By Steve Tawa

by Steve Tawa

PHILADELPHIA (CBS) — Mayor Kenney and some of Philadelphia’s most prominent legal minds gathered in Center City as part of a new alliance called Take Action Philly, or TAP.

They aim to protect undocumented immigrants from President Trump’s aggressive enforcement policies against them.

In the midst of the rhetoric, orders, and tweets from President Trump; the Philadelphia Bar Association, the city, and prominent non-profit legal aid organizations want to help immigrants and refugees.

“We have embarked in uncharted waters, where there are real concerns for the rule of law, due process, individuals’ constitutional and civil rights, as well as the threat of decreased federal and state funding,” said Deborah Gross, Bar Association Chancellor.

Mayor Kenney re-established Philadelphia’s sanctuary status on his first day in office, and he has repeatedly pushed back against President Trump’s threats to slap economic sanctions on cities that shelter undocumented immigrants.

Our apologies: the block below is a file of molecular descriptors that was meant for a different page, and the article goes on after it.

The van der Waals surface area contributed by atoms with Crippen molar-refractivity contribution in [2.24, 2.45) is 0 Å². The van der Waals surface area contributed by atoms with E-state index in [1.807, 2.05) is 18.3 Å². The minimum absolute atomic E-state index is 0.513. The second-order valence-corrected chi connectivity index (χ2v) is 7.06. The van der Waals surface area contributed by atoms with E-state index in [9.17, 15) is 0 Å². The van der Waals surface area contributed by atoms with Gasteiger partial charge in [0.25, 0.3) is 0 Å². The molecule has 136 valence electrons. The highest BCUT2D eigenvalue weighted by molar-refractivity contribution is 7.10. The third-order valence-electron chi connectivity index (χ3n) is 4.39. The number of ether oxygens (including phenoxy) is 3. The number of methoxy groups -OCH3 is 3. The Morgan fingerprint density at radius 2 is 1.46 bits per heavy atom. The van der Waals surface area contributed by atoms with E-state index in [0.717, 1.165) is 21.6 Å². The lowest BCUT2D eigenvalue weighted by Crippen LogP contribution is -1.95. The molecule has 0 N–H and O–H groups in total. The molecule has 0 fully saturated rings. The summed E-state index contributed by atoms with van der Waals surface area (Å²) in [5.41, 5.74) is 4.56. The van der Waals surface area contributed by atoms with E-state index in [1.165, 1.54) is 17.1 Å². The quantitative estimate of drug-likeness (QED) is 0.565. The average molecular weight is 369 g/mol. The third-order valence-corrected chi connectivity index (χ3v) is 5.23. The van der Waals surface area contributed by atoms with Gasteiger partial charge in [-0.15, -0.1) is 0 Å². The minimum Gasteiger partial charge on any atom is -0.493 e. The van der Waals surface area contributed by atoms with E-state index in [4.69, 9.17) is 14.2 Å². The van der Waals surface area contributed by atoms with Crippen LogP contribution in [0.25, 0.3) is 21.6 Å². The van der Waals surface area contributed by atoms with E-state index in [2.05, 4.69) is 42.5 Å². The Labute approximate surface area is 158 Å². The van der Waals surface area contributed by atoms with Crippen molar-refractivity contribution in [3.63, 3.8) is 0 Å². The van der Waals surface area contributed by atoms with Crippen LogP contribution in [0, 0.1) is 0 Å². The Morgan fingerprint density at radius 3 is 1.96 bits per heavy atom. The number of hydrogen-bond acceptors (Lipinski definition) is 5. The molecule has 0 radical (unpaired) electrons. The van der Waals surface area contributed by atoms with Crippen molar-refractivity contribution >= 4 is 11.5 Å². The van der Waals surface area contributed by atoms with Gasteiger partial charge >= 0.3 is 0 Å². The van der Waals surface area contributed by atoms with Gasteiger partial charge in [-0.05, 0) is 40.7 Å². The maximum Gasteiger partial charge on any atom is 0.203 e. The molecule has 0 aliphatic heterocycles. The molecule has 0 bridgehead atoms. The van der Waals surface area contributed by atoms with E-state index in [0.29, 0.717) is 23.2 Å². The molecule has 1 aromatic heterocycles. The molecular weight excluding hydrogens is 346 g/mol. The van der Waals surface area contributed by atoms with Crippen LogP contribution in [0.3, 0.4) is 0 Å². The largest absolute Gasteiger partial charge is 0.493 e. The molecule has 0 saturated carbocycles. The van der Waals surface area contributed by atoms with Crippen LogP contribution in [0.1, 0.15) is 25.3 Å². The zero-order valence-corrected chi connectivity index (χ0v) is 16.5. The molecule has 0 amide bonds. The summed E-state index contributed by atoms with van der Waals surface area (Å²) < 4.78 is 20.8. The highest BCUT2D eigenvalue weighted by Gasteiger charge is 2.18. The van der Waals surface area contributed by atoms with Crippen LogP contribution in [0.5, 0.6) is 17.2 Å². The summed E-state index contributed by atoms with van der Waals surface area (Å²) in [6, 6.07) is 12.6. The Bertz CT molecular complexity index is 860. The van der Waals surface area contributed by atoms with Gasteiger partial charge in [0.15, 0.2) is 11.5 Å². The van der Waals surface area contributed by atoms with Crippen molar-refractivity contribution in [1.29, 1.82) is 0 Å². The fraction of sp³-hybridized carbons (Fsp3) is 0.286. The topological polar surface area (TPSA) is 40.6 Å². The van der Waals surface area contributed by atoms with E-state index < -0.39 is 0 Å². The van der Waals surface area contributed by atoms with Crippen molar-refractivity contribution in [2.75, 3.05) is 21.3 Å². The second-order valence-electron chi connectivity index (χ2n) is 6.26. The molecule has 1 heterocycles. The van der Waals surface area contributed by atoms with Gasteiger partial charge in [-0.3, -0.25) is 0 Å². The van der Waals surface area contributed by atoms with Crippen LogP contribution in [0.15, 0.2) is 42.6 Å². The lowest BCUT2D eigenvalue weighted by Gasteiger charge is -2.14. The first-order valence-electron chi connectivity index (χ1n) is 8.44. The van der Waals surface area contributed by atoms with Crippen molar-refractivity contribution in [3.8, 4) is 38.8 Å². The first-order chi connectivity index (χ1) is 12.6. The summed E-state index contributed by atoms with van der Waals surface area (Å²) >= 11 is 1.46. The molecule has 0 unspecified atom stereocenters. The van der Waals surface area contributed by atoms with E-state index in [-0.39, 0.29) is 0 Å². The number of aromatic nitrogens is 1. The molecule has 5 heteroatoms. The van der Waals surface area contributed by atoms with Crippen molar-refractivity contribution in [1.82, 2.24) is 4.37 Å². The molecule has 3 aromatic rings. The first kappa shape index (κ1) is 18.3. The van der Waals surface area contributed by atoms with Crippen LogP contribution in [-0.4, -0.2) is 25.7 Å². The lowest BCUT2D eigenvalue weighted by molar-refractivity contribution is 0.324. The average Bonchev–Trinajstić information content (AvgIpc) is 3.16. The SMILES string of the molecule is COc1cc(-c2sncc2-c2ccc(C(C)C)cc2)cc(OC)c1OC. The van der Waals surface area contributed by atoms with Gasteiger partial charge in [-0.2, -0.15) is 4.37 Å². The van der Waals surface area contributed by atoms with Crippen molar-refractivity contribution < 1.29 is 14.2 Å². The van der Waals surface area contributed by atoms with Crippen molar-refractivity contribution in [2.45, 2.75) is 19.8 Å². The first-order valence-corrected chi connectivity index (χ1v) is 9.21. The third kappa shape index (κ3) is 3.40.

The Mayor recalls being a ten-year old in 1968.

“It was the last time I felt like this,” he said.

He says it was the year of the Nixon election, Marth Luther King Jr. and Bobby Kennedy were assassinated, there were civil rights protests, and it was the height of the Vietnam War.

“I lived in a neighborhood that was so befuddled and confounded by all of the different things pulling and pushing them, from the older, blue-collar hard hat guys, to the young kids that were coming back in flag-draped coffins. I’ve never felt that uneasy, until this year,” said and emotional Mayor Kenney.

Mayor Kenney says Americans made it through that era.

“I know we can do it again, because there’s no choice, other than doing it again,” he said.

City Solicitor Sozi Pedro Tulante says they are banding together to “give voice to the immigrant community and refugees.”

“One of the reasons that my family came to America is because we were drawn by the possibility of hope, that you could make something of yourself in this country. I still think that’s possible, even in this day and age,” he said.

Tulante was born in Zaire (now Democratic Republic of Congo), and when his family fled, he arrived in the US as an 8-year-old in 1983. His father was a political refugee, fearing that he would be killed if he stayed.

Organizers say one of the best defenses against deportation is citizenship through the naturalization process.